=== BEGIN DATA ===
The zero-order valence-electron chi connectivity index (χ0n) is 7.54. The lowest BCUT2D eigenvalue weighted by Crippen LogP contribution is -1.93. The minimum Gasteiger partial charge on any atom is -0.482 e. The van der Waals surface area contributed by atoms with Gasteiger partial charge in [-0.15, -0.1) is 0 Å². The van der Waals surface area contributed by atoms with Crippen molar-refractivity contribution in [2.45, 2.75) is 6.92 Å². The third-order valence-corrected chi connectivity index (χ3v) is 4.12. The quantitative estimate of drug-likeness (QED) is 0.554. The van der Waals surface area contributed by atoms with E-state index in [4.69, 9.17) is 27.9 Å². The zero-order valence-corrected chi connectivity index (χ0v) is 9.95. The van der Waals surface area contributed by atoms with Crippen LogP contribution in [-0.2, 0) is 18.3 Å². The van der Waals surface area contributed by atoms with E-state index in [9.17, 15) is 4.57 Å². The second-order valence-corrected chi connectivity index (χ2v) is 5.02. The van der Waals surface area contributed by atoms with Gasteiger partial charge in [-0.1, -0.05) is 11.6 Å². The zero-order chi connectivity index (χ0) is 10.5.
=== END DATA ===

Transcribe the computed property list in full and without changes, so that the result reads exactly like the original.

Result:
The zero-order valence-electron chi connectivity index (χ0n) is 7.54. The lowest BCUT2D eigenvalue weighted by Crippen LogP contribution is -1.93. The minimum Gasteiger partial charge on any atom is -0.482 e. The van der Waals surface area contributed by atoms with Gasteiger partial charge in [-0.15, -0.1) is 0 Å². The van der Waals surface area contributed by atoms with Crippen molar-refractivity contribution in [2.45, 2.75) is 6.92 Å². The third-order valence-corrected chi connectivity index (χ3v) is 4.12. The quantitative estimate of drug-likeness (QED) is 0.554. The van der Waals surface area contributed by atoms with E-state index in [4.69, 9.17) is 27.9 Å². The zero-order valence-corrected chi connectivity index (χ0v) is 9.95. The van der Waals surface area contributed by atoms with Crippen LogP contribution in [-0.2, 0) is 18.3 Å². The van der Waals surface area contributed by atoms with E-state index in [9.17, 15) is 4.57 Å². The second-order valence-corrected chi connectivity index (χ2v) is 5.02. The van der Waals surface area contributed by atoms with Gasteiger partial charge in [-0.1, -0.05) is 11.6 Å². The zero-order chi connectivity index (χ0) is 10.5.